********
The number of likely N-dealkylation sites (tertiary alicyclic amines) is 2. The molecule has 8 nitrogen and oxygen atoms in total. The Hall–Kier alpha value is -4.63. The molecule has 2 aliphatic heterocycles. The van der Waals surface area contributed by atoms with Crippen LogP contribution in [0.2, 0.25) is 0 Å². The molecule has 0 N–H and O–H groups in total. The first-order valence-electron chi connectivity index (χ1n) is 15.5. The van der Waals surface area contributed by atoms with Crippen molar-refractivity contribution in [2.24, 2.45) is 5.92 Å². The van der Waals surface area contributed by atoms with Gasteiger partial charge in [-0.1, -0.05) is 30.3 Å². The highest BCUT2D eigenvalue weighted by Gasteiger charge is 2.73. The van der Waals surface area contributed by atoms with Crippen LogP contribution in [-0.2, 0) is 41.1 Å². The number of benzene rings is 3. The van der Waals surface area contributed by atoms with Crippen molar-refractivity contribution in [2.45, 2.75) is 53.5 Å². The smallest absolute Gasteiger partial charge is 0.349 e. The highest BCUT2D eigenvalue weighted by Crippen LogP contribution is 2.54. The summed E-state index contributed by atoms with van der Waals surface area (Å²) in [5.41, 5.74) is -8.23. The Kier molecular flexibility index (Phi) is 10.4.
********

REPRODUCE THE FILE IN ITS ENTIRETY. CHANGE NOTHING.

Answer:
The number of likely N-dealkylation sites (tertiary alicyclic amines) is 2. The molecule has 8 nitrogen and oxygen atoms in total. The Hall–Kier alpha value is -4.63. The molecule has 2 aliphatic heterocycles. The van der Waals surface area contributed by atoms with Crippen LogP contribution in [0.2, 0.25) is 0 Å². The molecule has 0 N–H and O–H groups in total. The first-order valence-electron chi connectivity index (χ1n) is 15.5. The van der Waals surface area contributed by atoms with Crippen molar-refractivity contribution in [2.24, 2.45) is 5.92 Å². The van der Waals surface area contributed by atoms with Gasteiger partial charge in [-0.1, -0.05) is 30.3 Å². The highest BCUT2D eigenvalue weighted by Gasteiger charge is 2.73. The van der Waals surface area contributed by atoms with Crippen LogP contribution in [-0.2, 0) is 41.1 Å². The number of benzene rings is 3. The van der Waals surface area contributed by atoms with Crippen molar-refractivity contribution in [2.45, 2.75) is 53.5 Å². The smallest absolute Gasteiger partial charge is 0.349 e. The highest BCUT2D eigenvalue weighted by Crippen LogP contribution is 2.54. The summed E-state index contributed by atoms with van der Waals surface area (Å²) in [5.41, 5.74) is -8.23. The Kier molecular flexibility index (Phi) is 10.4.